The International Day for Disaster Risk Reduction was started in 1989 to spark global awareness of disaster risk and to mobilize actions that reduce the loss of lives, livelihoods, and health due to disasters. At the Pan American Development Foundation (PADF), we celebrate all people and communities taking bold steps toward making our hemisphere safer for all. Among the ways we are tackling disaster risk and the harm caused by climate change and disasters is by strengthening the ability of governments in the region to effectively leverage data to monitor hazards, assess vulnerability, and implement early warning systems. PADF is also supporting the adoption of nature-based solutions (NBS). This blog describes our collaboration with World Resources Institute (WRI). We have brought together investors, donors, and civil society to learn about opportunities to grow the number of NBS projects in Latin America and the Caribbean. We call on others to join us in this effort to boost investment in NBS and disaster risk reduction for resilience.
A fund that conserves water sources in Quito, Ecuador; a shift to sustainable production to enhance water security in Colombia; and a fund that supports land restoration in Brazil. These are just a few examples of nature-based solutions (NBS) projects in Latin America and the Caribbean (LAC).
NBS can help build resilience towards a range of challenges, including water insecurity, flood risk, or coastal erosion. These innovative solutions are “actions to protect, conserve, sustainably manage, and restore natural and modified ecosystems that address social, economic and environmental challenges and provide ecosystem services” according to United Nations Environment Programme.
LAC is well positioned to continue these projects and advance NBS for climate resilience. However, NBS projects in the region are severely underfunded.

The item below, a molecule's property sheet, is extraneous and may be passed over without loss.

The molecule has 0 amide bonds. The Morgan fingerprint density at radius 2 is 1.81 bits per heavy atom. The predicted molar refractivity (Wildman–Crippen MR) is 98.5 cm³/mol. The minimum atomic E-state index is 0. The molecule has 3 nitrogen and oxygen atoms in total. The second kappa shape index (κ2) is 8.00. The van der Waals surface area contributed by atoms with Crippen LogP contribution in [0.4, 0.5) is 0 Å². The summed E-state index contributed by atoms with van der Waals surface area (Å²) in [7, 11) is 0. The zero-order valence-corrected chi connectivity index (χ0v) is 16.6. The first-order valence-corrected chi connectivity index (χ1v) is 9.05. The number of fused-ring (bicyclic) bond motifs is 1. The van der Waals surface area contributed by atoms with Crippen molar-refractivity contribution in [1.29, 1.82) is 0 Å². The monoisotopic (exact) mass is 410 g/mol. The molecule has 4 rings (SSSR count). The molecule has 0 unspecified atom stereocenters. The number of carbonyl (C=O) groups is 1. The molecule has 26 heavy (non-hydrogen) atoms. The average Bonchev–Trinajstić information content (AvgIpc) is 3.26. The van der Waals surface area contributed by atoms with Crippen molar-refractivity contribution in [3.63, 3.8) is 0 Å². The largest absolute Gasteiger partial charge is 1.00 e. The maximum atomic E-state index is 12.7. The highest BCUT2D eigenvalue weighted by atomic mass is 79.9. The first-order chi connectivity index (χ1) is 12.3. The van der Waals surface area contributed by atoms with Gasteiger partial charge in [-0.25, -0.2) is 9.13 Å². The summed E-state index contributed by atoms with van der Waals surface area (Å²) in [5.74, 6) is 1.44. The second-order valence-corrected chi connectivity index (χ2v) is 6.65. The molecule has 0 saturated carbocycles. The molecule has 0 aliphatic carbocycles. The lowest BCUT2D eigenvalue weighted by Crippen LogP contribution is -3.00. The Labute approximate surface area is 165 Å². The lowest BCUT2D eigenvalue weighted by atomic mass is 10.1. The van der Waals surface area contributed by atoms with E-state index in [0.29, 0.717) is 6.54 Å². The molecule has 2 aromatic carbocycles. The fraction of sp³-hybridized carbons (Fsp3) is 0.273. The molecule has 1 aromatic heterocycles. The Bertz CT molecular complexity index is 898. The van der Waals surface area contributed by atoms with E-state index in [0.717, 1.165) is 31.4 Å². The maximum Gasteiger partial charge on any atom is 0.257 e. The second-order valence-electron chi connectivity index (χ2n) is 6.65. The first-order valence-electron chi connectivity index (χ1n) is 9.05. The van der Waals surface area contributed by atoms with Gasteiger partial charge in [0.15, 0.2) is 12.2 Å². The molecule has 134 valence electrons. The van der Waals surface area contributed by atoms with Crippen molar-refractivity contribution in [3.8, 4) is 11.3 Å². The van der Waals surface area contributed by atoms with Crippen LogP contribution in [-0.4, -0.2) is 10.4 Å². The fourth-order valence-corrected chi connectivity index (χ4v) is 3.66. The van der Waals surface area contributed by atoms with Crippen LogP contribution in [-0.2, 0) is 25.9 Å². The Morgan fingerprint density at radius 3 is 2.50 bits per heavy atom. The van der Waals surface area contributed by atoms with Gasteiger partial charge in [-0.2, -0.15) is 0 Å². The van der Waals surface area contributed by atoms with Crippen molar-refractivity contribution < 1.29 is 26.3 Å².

WRI and the Inter-American Development Bank recently published a series of reports on NBS projects in LAC. The reports found that, out of 156 NBS projects in the region, 45% solely rely on grants and only a third are operational. Additionally, 60% of the projects identified are currently searching for new financing strategies that tap into public or private investment to fully fund and sustain their activities.
To increase investment, including from the private sector, these projects need to generate investor confidence. NBS project developers should highlight the benefits and return on investment that these projects can deliver. Many of these projects are integrating cash-flows into their project design to create investment opportunities and showcase that these projects can have financial returns. By integrating cash-flows, these projects are showing that it is possible to monetize project benefits.
NBS projects that are seeking private investment need to be designed in ways that are technically, socially, and legally feasible during the project preparation phase prior to implementation. They also need to conduct financial analysis to define a financially optimal plan. These projects also need to secure buy-in from key stakeholders. This includes properly identifying the benefits of the project, including social benefits, and quantifying and monetizing them to show that the project does have a return on investment.
Three projects in the region have made progress on designing financing strategies that are making investors interested in collaboration. These projects are already integrating cash-flows into their design to create investment opportunities for investors, diversifying income streams to guarantee the long-term sustainability of interventions, and supporting projects become investment ready. All these factors help generate investor confidence, which can lead to increased investment, including from the private sector.